On wellposedness of Bayesian data assimilation and inverse problems in Hilbert space
Abstract.
Bayesian inverse problem on an infinite dimensional separable Hilbert space
with the whole state observed is well posed when the prior state distribution
is a Gaussian probability measure and the data error covariance is a cylindrical
Gaussian measure whose covariance has positive lower bound. If the state
distribution and the data distribution are equivalent Gaussian probability
measures, then the Bayesian posterior measure is not well defined. If the
state covariance and the data error covariance commute, then the Bayesian
posterior measure is well defined for all data vectors if and only if the data
error covariance has positive lower bound, and the set of data vectors for
which the Bayesian posterior measure is not well defined is dense if the data
error covariance does not have positive lower bound.
Keywords:
White noise, Bayesian inverse problems, cylindrical measures
AMS Subject Classification: 65J22, 62C10, 60B11
1. Introduction
Data assimilation and the solution of inverse problems on infinite dimensional spaces are of interest as a limit case of discrete problems of an increasing resolution and thus increasing dimension. Computer implementation is by necessity finite dimensional, yet studying a discretized problem (such as a finite difference or finite element discretization) as an approximation of an infinitedimensional one (such as a partial differential equation) is a basic principle of numerical mathematics. This principle has recently found use in Bayesian inverse problems as well, for much the same reason; important insights in highdimensional probability are obtained by considering it in the light of infinite dimension. See [19, 20] for an introduction and an extensive discussion.
Bayesian data assimilation and inverse problems are closely linked; the prior distribution acts as a regularization and the maximum aposteriori probability (MAP) delivers a single solution to the inverse problem. In the Gaussian case, the prior becomes a type of Tikhonov regularization and the MAP estimate is essentially a regularized least squares solution. Since there is no Lebesque measure in an infinite dimension, the standard probability density does not exist, and the MAP estimate needs to be understood in a generalized sense [5, 7].
However, unlike in a finite dimension, even the simplest problems are often illposed when the data is infinite dimensional. It is often assumed that the data likelihood is such that the problem is well posed, or, more specifically, that the data space is finite dimensional, e.g., [5, 7, 9, 10, 12, 19, 20]. Wellposedness of the infinite dimensional problem affects the performance of stochastic filtering algorithms for finite dimensional approximations; it was observed computationally [3, Sec. 4.1] that the performance of the ensemble Kalman filter and the particle filter does not deteriorate with increasing dimension when the state distribution approaches a Gaussian probability measure, but the curse of dimensionality sets in when the state distribution approaches white noise. A related theoretical analysis was recently developed in [1].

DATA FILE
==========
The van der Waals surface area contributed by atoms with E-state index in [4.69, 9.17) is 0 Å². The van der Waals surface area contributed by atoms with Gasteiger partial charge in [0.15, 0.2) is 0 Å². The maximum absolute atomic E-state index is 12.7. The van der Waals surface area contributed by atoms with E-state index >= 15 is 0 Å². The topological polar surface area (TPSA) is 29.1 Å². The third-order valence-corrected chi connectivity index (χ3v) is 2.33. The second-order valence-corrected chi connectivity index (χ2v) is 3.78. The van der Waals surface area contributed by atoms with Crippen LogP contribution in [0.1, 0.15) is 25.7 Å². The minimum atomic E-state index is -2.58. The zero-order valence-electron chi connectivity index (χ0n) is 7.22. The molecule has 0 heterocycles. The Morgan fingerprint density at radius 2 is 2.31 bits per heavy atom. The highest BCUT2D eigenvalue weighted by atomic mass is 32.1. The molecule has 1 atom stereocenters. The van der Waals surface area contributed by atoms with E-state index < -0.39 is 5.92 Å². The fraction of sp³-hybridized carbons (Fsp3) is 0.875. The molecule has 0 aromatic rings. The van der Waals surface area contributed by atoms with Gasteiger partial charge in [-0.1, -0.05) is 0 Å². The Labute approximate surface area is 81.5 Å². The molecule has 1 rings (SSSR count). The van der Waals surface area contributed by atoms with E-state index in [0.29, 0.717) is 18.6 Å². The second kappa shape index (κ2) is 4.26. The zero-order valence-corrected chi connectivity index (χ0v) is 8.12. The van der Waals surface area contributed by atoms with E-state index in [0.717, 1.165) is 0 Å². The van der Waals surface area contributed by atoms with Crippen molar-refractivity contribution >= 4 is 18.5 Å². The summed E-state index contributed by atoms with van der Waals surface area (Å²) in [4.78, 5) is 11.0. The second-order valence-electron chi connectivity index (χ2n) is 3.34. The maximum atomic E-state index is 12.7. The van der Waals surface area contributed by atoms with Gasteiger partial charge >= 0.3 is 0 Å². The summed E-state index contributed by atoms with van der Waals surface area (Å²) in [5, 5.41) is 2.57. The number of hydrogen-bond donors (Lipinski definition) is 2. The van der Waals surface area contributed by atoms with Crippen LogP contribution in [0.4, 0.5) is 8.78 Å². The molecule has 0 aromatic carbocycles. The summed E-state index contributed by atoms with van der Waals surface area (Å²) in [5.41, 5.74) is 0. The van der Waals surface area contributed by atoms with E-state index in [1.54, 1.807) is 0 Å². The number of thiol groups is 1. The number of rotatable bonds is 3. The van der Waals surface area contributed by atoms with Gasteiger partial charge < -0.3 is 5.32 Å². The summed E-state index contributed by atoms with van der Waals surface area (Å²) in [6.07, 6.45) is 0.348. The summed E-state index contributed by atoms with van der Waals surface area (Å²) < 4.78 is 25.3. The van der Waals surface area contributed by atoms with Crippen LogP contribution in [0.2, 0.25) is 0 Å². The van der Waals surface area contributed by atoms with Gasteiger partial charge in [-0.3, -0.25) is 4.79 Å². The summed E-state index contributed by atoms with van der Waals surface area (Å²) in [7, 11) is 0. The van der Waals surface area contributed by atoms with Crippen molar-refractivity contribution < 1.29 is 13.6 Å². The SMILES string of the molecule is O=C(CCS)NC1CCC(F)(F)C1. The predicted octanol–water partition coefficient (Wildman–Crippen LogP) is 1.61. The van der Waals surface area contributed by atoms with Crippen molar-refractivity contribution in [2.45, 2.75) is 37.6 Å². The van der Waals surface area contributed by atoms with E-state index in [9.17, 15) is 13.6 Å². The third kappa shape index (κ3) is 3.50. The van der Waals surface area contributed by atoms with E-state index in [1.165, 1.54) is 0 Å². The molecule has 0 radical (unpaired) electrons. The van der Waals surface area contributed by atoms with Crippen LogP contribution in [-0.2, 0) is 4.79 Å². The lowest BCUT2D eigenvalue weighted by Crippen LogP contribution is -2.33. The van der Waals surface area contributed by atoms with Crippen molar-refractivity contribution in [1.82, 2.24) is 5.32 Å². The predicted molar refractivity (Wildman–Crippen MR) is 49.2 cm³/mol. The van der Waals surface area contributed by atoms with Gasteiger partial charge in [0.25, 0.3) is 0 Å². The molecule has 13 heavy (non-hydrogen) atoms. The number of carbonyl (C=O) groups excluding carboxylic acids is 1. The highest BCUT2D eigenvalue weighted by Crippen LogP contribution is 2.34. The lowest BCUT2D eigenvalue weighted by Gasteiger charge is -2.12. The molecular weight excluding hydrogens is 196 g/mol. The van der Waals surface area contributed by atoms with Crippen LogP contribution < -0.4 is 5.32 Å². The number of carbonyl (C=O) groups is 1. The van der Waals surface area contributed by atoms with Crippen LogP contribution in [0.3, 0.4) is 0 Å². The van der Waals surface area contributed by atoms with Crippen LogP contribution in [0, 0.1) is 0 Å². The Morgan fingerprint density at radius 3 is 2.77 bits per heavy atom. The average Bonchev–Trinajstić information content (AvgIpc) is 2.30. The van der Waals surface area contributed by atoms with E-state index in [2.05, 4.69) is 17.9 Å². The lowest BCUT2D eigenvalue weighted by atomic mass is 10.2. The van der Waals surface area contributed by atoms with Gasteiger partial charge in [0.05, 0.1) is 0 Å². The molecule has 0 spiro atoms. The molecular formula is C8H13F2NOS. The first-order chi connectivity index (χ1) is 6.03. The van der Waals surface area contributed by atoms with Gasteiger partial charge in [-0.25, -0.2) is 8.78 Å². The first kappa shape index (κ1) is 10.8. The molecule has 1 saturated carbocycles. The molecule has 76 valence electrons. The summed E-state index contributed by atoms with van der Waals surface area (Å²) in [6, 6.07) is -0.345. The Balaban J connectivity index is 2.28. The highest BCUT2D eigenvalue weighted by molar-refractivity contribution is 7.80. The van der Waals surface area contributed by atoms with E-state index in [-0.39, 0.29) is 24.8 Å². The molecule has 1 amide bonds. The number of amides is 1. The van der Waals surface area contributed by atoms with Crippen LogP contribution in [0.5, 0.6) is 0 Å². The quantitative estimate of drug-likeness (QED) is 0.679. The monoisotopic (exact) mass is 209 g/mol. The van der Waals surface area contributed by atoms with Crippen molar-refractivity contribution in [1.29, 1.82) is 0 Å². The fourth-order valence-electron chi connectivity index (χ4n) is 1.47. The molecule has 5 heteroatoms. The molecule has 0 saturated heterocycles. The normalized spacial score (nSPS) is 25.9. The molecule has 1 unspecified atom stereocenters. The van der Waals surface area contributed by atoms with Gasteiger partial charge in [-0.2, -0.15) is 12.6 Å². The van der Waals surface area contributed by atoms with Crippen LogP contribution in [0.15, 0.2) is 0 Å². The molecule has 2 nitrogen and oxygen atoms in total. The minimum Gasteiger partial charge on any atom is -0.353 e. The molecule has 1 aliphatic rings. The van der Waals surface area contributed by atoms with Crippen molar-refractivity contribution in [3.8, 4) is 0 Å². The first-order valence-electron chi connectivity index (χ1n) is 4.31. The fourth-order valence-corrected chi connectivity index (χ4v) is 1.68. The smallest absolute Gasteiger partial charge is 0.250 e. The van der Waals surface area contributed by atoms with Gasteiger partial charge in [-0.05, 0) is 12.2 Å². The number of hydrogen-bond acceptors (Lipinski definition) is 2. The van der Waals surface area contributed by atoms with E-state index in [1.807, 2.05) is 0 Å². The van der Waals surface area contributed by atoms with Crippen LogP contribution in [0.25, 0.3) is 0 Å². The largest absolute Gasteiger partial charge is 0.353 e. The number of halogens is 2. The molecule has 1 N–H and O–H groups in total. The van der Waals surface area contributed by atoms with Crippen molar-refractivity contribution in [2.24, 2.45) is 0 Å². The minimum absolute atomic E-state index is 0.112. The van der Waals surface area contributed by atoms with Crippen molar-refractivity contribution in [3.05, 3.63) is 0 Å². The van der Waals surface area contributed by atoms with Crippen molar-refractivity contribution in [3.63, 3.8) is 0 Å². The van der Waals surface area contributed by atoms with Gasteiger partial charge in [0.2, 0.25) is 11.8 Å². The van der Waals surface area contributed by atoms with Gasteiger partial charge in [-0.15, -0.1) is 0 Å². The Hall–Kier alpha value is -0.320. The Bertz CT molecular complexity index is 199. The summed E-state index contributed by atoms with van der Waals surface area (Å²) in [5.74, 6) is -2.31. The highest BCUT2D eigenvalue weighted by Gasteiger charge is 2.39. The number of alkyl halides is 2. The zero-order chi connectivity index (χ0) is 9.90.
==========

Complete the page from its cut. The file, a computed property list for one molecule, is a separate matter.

It was noted in [16] that Bayesian filtering is well defined only for some values of observations when the data space is infinite dimensional. In [1], necessary and sufficient conditions were given in the Gaussian case for the Bayesian inverse problem to be well posed for all data vectors a.s. with respect to the data distribution, which was understood as a Gaussian measure on a larger space than the given data space. However, in the typical case studied here, such random data vector is a.s. not in the given data space, so the conditions in [1] are not informative in our setting. See Remark 9 for more details.
In this paper, we study perhaps the simplest case of a Bayesian inverse problem on an infinite dimensional separable Hilbert space: the whole state is observed, the observation operator (the forward operator in inverse problems nomenclature) is identity, and both the state distribution and the data error distribution (which enters in the data likelihood) are Gaussian. The state distribution is (a standard, additive) Gaussian measure, but the data error distribution is allowed to be only a weak Gaussian measure [2], that is, only a finitely additive cylindrical measure [18]. This way, we may give up the additivity of the data error distribution, but the data vectors are in the given data space. Weak Gaussian measure is additive if and only if its covariance is has finite trace. White noise, with covariance bounded away from zero on infinite dimensional space, is an example of a weak Gaussian measure, which is not additive.
It is straightforward that when the data error covariance has positive lower bound, then the least squares, Kalman filter, and the Bayesian posterior are all well defined (Theorems 2, 3, and 6). The main results of this paper consist of the study of the converse when the state is a Gaussian measure:

Example 1: If the state covariance and the data error covariance are the same operator with finite trace, then the least squares are not well posed for some data vectors.